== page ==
Distilled liquor is also not only useful by can be stored forever. It also has the added benefit of being a bartering tool, which comes in handy in the event of a societal collapse. The base liquors, such as brandy, gin, rum, tequila, vodka, and whiskey, are typically the most stable distilled spirits because they do not contain any sugars. The more sugar a liquor has, the faster it will deteriorate. Bottles of base liquors can be stored for a very long time opened, although they may lose some flavor, they will keep indefinitely if they remain unopened.

When it comes to prepping, it is always important to keep in mind your trading and bartering power. Distilled liquors can definitely give you an edge when it comes to bartering. Other than perhaps ammunition, there may not be a better item to store to ensure you’ve got something others will want than some extra liquor. Whiskey is a great option to store for bartering while vodka can be used as in first aid.

Liquor can be used not only as a way of keeping wounds free from infection but for keeping nausea at bay and or for making dental work more bearable for the patient. Any liquor above 60% can be used as surgical alcohol and anything above 40% can be used to disinfect wounds for first aid purposes, not to mention medicinal tinctures.

4. Bouillon

Bouillon cubes generally contain enough salt to preserve them from spoilage, but the flavor (which, after all, is why you’re using them) may weaken, dull, and change over the years. But the bottom line is that they will last forever if they remain stored in a cool dry place! Bouillon cubes are used to add flavor to foods and can be invaluable in your prepping supply. Since they contain a high salt content, they will basically preserve themselves.

5. Maple Syrup

Maple syrup will also last forever if the bottle remains unopened and its kept in the cold. If you open the maple syrup, it can get moldy and its incredibly unpleasant to eat at that point. It will only last about a year after you crack open that bottle, so if you want to save it, put it in your freezer. It will retain its flavor best and keep indefinitely when it’s stored in the freezer and don’t worry, it won’t freeze solid.


When planning and storing food for emergencies or survival situations, we have long advocated incorporating foods that will last forever (or at least longer than you will). By doing so,

Wondering how come we talk about tallow on a Tools Day? You’ll think the same these 28 reasons later.

Personally, I think that tallow is one of those things capable of making your stomach spin like a washing machine. I really don’t have anything against the stuff – Hell, I myself have used that stuff more than a few times to cook or to make emergency candles, but the very sight of it…sometimes… I’m only human, after all.

Now, personal feeling aside, tallow or grease obtained by cooking suet, which is the fatty tissue surrounding the organs of various animals, is one of those survival items that shouldn’t be missing from your household emergency kit. Yes, I know that you live in the big city and there’s at least one corner store around from where you can buy cooking oil, but tallow can do more than that. I usually keep around one or two kilos of pork tallow around the house in case, you know, I need to make stuff.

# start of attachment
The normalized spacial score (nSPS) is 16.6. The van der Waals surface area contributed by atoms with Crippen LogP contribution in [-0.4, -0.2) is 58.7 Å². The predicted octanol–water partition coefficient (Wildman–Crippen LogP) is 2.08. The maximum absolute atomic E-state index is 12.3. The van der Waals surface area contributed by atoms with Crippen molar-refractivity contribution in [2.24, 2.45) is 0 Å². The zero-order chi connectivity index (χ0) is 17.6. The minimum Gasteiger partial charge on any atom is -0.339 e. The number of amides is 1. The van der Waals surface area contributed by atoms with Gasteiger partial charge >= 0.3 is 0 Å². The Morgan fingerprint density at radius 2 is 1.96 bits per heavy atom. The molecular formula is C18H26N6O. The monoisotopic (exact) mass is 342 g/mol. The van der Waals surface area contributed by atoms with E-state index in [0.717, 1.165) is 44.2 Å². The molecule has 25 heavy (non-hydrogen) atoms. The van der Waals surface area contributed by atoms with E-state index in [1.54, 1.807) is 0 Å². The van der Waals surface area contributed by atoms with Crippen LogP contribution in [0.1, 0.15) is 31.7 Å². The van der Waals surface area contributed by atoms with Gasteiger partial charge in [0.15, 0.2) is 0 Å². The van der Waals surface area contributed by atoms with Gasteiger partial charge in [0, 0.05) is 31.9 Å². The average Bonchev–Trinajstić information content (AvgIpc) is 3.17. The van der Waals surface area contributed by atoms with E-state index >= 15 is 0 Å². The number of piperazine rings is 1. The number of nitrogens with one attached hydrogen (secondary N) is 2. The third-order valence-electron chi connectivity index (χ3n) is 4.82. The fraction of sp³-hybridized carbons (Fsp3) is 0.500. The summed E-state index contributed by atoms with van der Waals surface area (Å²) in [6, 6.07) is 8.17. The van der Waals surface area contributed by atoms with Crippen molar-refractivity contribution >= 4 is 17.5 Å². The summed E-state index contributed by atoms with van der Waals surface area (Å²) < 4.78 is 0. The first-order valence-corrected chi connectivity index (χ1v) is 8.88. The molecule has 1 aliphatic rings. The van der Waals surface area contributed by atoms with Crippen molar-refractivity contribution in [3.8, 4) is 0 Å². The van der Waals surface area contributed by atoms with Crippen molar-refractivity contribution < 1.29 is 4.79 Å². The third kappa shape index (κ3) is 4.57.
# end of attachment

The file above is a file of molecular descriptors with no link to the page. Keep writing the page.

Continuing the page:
In remembering just how nasty the kitchen smelled when my grandma was preparing tallow, I thought it might be a good idea to share with you a couple of useful hints on how to use this stuff. So, without further ado, here are 28 ways you can use tallow in a shit hits the fan situation.

1. Cooking

Obviously, the first item on the list had to be a no-brainer. Yup, as disgusting as that stuff looks, it’s apparently better for deep frying than regular sunflower seed oil. I mostly use it to fry bacon or to prepare goulash in my cast-iron camping pot. It also goes well with other dishes like fish or pork chops. A friend of mine uses tallow to can pork meat. The process is more or less similar to brining. However, in this case, the salter water’s replaced by melted tallow. Give it a go and see how you like it.

2. Enhanced sharpening

In the olden days, blacksmiths used to dip the newly-forged blades into pork or even dog tallow in order to hasten the sharpening process. Moreover, knife blades coated in a very thin layer of pork tallow stay sharper longer compared to those that are, let’s say, dry-sharpened.

3. Gun maintenance

Long before gun grease became available, soldiers would oil their weapon with tallow. By the way, it’s tallow that led to the Indian revolt, which drove the East India Company out of the country. During the British dominion, Indian regulars were conscripted in order to serve Her Majesty’s interests in the Indies. Apparently, one of the many reasons that led to the Indians turning against the English was the new Lee Enfield rifle. The new version of the gun used tallow-coated cartridge, which was designed to protect the barrel. Since Indians abhor pork, they refused to handle the new rifles, which ultimately led to the 1857 Rebellion.

4. Bacteria buster

Tallow has strong anti-bacterial properties. In fact, our ancestors used this stuff in order to treat candida and yeast infections.

5. Solder away, soldier!

All out of flux for your soldering project? Not a problem. Dip the hot end of your soldering iron in tallow, and carry on.

6. Skin care

Yes, I know the idea of rubbing tallow on your skin seems out of a Hannibal Lecter movie or something, but it actually works. Sure, you won’t come off smelling like the proverbial rose garden, but at least your skin will be silky smooth.